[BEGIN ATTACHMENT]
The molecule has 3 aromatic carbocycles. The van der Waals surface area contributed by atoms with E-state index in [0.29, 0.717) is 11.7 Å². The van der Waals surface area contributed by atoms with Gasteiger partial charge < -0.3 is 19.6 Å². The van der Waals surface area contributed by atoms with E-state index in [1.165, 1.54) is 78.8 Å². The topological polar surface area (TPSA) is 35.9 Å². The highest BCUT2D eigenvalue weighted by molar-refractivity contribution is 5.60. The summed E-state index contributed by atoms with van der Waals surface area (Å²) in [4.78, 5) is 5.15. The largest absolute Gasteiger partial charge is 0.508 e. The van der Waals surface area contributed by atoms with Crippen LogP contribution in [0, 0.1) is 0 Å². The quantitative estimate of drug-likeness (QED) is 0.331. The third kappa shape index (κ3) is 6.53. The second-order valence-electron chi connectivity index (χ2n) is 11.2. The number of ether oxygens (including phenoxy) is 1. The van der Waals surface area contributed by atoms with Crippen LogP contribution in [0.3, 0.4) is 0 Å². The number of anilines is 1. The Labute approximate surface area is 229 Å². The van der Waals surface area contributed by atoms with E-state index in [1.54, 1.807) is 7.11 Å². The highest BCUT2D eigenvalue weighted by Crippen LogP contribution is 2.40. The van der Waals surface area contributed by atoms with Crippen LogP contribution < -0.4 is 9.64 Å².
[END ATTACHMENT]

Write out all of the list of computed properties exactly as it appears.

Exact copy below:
The molecule has 3 aromatic carbocycles. The van der Waals surface area contributed by atoms with E-state index in [0.29, 0.717) is 11.7 Å². The van der Waals surface area contributed by atoms with Gasteiger partial charge < -0.3 is 19.6 Å². The van der Waals surface area contributed by atoms with E-state index in [1.165, 1.54) is 78.8 Å². The topological polar surface area (TPSA) is 35.9 Å². The highest BCUT2D eigenvalue weighted by molar-refractivity contribution is 5.60. The summed E-state index contributed by atoms with van der Waals surface area (Å²) in [4.78, 5) is 5.15. The largest absolute Gasteiger partial charge is 0.508 e. The van der Waals surface area contributed by atoms with Crippen LogP contribution in [0, 0.1) is 0 Å². The quantitative estimate of drug-likeness (QED) is 0.331. The third kappa shape index (κ3) is 6.53. The second-order valence-electron chi connectivity index (χ2n) is 11.2. The number of ether oxygens (including phenoxy) is 1. The van der Waals surface area contributed by atoms with Crippen LogP contribution in [0.3, 0.4) is 0 Å². The number of anilines is 1. The Labute approximate surface area is 229 Å². The van der Waals surface area contributed by atoms with E-state index in [1.54, 1.807) is 7.11 Å². The highest BCUT2D eigenvalue weighted by Crippen LogP contribution is 2.40. The van der Waals surface area contributed by atoms with Crippen LogP contribution < -0.4 is 9.64 Å².